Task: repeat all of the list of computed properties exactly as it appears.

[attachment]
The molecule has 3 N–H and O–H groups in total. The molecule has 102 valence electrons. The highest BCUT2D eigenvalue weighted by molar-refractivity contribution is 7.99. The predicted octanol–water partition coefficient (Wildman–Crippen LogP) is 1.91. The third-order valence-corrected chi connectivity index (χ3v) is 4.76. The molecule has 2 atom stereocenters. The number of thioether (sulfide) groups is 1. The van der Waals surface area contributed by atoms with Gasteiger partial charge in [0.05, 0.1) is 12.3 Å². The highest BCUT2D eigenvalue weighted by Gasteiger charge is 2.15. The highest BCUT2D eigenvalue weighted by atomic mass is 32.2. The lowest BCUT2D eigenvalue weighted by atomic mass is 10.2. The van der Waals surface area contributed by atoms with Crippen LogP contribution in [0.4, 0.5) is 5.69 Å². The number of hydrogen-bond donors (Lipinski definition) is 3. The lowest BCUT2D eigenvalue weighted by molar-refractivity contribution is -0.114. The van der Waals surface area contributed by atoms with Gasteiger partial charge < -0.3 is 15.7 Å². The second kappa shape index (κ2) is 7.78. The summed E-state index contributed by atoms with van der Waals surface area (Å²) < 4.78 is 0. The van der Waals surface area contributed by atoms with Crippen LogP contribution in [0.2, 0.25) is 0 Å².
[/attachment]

The molecule has 3 N–H and O–H groups in total. The molecule has 102 valence electrons. The highest BCUT2D eigenvalue weighted by molar-refractivity contribution is 7.99. The predicted octanol–water partition coefficient (Wildman–Crippen LogP) is 1.91. The third-order valence-corrected chi connectivity index (χ3v) is 4.76. The molecule has 2 atom stereocenters. The number of thioether (sulfide) groups is 1. The van der Waals surface area contributed by atoms with Gasteiger partial charge in [0.05, 0.1) is 12.3 Å². The highest BCUT2D eigenvalue weighted by Gasteiger charge is 2.15. The highest BCUT2D eigenvalue weighted by atomic mass is 32.2. The lowest BCUT2D eigenvalue weighted by atomic mass is 10.2. The van der Waals surface area contributed by atoms with Crippen LogP contribution in [0.4, 0.5) is 5.69 Å². The number of hydrogen-bond donors (Lipinski definition) is 3. The lowest BCUT2D eigenvalue weighted by molar-refractivity contribution is -0.114. The van der Waals surface area contributed by atoms with Gasteiger partial charge < -0.3 is 15.7 Å². The second kappa shape index (κ2) is 7.78. The summed E-state index contributed by atoms with van der Waals surface area (Å²) < 4.78 is 0. The van der Waals surface area contributed by atoms with Crippen LogP contribution in [0.2, 0.25) is 0 Å².